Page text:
A Catholic’s Prayer for his Fellow Pilgrim
By Michael J. Bayly
May 14, 2005
By Michael J. Bayly
May 14, 2005
The "primacy of conscience" is a core teaching of the Catholic faith. It's a teaching that the new pope, as Father Joseph Ratzinger, eloquently expressed in 1968 when, as chair of dogmatic theology at the University of Tubingen, he noted that "above the pope as an expression of the binding claim of church authority, stands one's own conscience, which has to be obeyed first of all, if need be against the demands of church authority."*
Many Catholics are hoping that as Pope Benedict XVI, Cardinal Ratzinger will honor the role of conscience and be open to the presence of God contained within the insights and experiences of all who have been true to their conscience. In particular, we pray that he will be open to the wisdom of gay and lesbian Catholics who have followed their conscience against the church's demand for lifelong celibacy, and built loving, committed relationships that are expressed and experienced both sexually and sacramentally.
In this time of new beginnings, we also pray that the new pope will be open to the forgiveness we offer all within the church who have promulgated misguided, fearful and hurtful words with regard to gay, lesbian, bisexual and transgendered (GLBT) people, their lives and their relationships.
Such damaging words stem from the current closed-circuit nature of church teaching on human sexuality – teaching that, accordingly, is woefully deficient in light of both modern science and the experiences of GLBT individuals who have followed their conscience. Yet there is hope, as many GLBT Catholics, in a spirit of love and forgiveness, are open to helping the wider church discover and appreciate another part of the unfolding fullness of God's truth.
Being open to having church teaching shaped by new insights – be they of either science or conscience – is not succumbing to "relativism," but rather acknowledging the incarnational aspect of our faith, one that recognizes God's ongoing revelation through the conduit of human life. Accordingly, many faithful Catholics contend that the relational lives of GLBT persons who are following their conscience constitute a teaching moment for the church – one that should not be ignored or discounted, but rather welcomed and celebrated.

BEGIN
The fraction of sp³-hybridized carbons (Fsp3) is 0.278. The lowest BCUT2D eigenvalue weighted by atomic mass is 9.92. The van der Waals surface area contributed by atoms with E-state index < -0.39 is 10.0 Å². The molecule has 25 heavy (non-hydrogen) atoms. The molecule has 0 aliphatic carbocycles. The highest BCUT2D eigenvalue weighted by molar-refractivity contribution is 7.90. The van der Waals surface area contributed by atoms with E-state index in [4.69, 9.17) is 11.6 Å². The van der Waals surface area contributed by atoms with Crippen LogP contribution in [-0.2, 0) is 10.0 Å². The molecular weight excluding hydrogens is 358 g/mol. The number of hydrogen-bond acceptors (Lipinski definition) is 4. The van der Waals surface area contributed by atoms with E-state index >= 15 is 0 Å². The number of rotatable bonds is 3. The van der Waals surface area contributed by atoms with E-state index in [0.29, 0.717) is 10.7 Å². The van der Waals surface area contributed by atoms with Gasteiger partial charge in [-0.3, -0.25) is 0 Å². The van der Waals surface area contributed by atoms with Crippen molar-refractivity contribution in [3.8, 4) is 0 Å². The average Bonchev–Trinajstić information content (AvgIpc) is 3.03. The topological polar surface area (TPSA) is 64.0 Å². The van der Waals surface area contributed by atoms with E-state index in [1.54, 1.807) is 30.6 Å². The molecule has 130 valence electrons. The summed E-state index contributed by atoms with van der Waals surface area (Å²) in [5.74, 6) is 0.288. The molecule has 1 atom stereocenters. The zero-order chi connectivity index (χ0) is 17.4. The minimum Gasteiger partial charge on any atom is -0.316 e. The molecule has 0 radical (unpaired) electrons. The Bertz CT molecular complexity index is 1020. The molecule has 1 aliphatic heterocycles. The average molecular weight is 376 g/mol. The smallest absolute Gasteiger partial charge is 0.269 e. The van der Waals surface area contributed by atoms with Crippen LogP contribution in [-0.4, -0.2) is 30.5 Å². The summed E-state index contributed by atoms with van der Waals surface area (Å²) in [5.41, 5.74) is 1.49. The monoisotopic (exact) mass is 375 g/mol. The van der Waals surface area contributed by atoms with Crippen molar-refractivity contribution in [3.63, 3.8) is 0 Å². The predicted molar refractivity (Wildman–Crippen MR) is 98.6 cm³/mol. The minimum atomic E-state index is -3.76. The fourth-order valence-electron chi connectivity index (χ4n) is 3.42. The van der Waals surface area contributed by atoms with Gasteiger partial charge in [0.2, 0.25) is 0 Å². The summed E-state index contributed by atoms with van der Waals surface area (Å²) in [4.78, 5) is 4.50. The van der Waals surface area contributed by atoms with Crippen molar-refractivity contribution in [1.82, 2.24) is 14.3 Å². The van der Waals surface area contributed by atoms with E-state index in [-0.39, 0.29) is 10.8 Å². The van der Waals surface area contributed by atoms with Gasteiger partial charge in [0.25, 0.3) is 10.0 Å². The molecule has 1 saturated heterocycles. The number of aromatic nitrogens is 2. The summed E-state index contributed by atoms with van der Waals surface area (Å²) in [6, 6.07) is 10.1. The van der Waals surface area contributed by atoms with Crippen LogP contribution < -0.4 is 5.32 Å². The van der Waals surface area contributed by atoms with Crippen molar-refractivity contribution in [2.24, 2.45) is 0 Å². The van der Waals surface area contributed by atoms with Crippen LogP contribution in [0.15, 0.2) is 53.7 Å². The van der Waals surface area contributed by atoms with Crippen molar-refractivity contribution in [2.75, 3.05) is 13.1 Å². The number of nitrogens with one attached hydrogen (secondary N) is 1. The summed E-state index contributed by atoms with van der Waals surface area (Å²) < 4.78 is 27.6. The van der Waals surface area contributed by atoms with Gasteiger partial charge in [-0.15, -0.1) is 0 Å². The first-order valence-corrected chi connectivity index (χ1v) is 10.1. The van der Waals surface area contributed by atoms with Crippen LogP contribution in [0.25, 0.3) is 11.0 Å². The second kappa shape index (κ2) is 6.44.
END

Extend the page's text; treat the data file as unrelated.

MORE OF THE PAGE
Unfortunately, however, many religious traditions are dominated by what theologian Marcus Borg terms, "conventional wisdom" – with its emphasis on rewards and punishments; its penchant for hierarchies, literalism and absolute answers for everything; its fear of ambiguity; and its suspicion of those who follow their conscience. Such elements of conventionality are all too easily propped up as idols, which is why Jesus, when condemning the Pharisees of his day as "whitened sepulchers," identified the way of conventional wisdom as the broad path to spiritual death.
As GLBT Catholics, our prayer is that through respectful dialogue and the sharing of our experience of God's presence in our lives, we may, like our brother Jesus, invite all to embrace an alternative, life-giving wisdom – one grounded in an experience of God as abundant, surprising, gracious and compassionate. Such qualities lead to understanding religion not as unquestioning obedience, but as trustful openness to God who is very much present throughout the vast arena of human life and relationships. It is within this arena that we are called to continue our journey together as God's pilgrim church.
In facing the enormous task of leading such a pilgrimage, Pope Benedict observed at his inauguration that, "I am not alone. I do not have to carry alone what in truth I could never carry alone." In a spirit of trustful openness, may the pope recognize that GLBT Catholics who have followed their conscience "against the demands of church authority" have something to offer that is both beautiful and holy when it comes to the daunting yet exhilarating task of being part of the living, evolving Catholic Church.
* From a commentary on Gaudium et Spes (“The Church in the Modern World”) in Commentary on the Documents of Vatican II, Vorgrimler, Herbert (Ed.), Burns and Oats, 1969, p. 134.
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